Studies evaluating the effectiveness of calcitonin on glucocorticoid-induced bone loss have been mixed. Luengo et al30 looked at the effect of nasal calcitonin on bone loss in asthmatic patients who were treated with long-term oral corticosteroid therapy (ie, 10 mg/d prednisone). Those patients receiving calcitonin showed an increase in lumbar spine BMD of 2.8% at 2 years. Those patients receiving calcium alone showed a loss of BMD of 7.8% after 2 years. The difference between the groups was statistically significant. In patients with sarcoidosis who were beginning prednisone therapy, bone loss at the spine was prevented in the group receiving calcitonin.,102 In the first year, the control group lost 13.95 ± 2.1% of BMD, whereas the calcitonin group gained 0.2 ± 3.2% of BMD. However, other studies88,90,103 have shown no additional benefit for calcitonin when it is added to calcium. Healey et al103 randomized patients who were beginning high-dose prednisone therapy to receive calcium plus vitamin D vs calcitonin plus calcium and vitamin D for 2 years. Neither group showed a significant loss in BMD in the spine or hip over the 2 years, and there was no difference between the groups.103 Sambrook et al90 randomized patients who were beginning high-dose prednisone therapy (average dose, 13.5 mg/d) to receive calcium alone, calcium plus calcitriol, or calcium plus calcitriol and calcitonin. After 1 year, the BMD in the spine was decreased 4.3 ± 5.5% in the calcium-alone group, 1.3 ± 5.6% in the calcium-plus-calcitriol group, and 0.2 ± 6.5% in the calcium-plus-calcitriol-and-calcitonin group. The groups receiving calcium plus calcitriol with or without calcitonin had significantly less bone loss than did those receiving calcium alone. However, there was no significant difference between patients receiving calcium plus calcitriol alone and those receiving calcium plus calcitriol with calcitonin added. Thus, the current data are not definitive regarding the benefits of calcitonin in preventing or treating glucocorticoid-induced osteoporosis.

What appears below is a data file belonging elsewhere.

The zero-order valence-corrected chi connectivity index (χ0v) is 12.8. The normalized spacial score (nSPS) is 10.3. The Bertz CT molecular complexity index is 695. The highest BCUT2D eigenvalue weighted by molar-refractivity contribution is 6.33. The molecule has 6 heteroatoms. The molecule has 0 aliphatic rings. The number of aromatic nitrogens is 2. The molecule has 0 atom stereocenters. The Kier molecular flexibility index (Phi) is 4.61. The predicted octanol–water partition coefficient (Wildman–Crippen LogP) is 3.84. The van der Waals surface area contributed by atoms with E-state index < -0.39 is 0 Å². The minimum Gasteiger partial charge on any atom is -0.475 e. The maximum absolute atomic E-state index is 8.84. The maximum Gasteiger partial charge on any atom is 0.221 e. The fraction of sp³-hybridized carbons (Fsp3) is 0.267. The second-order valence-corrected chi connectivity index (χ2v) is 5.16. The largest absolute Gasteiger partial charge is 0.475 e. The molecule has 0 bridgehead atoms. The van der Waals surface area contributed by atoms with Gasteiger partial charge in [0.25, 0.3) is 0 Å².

Bisphosphonates:

In contrast, there is now substantial evidence that the initiation of bisphosphonate therapy when glucocorticoid therapy is begun will prevent a significant loss of BMD. In two randomized prevention studies104105 of patients beginning long-term glucocorticoid treatment for rheumatologic diseases (average dose, 10 to 23 mg/d prednisone), intermittent etidronate therapy, when started within 3 months of glucocorticoid treatment, prevented bone loss compared to calcium alone. The etidronate groups showed a 0.3 to 0.6% increase in lumbar spine BMD vs a 2.79 to 3.23% decrease in the placebo groups. However, a small uncontrolled study88 in cardiac transplant patients failed to show any benefit of therapy with etidronate over high-dose calcidiol. In a study106comparing the newer bisphosphonate alendronate vs calcium and vitamin D in patients receiving glucocorticoid therapy (average daily dose, 8.7 to 10 mg/d) for from < 4 months to > 12 months, alendronate significantly increased lumbar spine BMD by 2.9% compared to a 0.4% loss in the calcium-and-vitamin D group. More recently, risedronate has been shown to be effective in preventing bone loss in patients receiving glucocorticoid therapy (average dose, 11 mg/d prednisone) for ≤ 3 months. The lumbar spine BMD for the placebo group decreased 2.8%, whereas those patients receiving 5 mg risedronate showed a 0.6% gain in BMD.107Finally, there is one small study108 of 27 patients evaluating IV pamidronate for the prevention of glucocorticoid-induced bone loss. The groups receiving pamidronate showed a significant increase in BMD at all sites compared to a significant loss in BMD in the calcium-alone group.108 There was a trend toward decreased vertebral fractures in the bisphosphonate-treated groups in three studies,104,106107 but because of the small number of fractures overall, the decrease did not reach statistical significance. While these studies were mainly in patients with rheumatologic diseases, they provide strong evidence that bisphosphonates can prevent steroid-induced bone loss.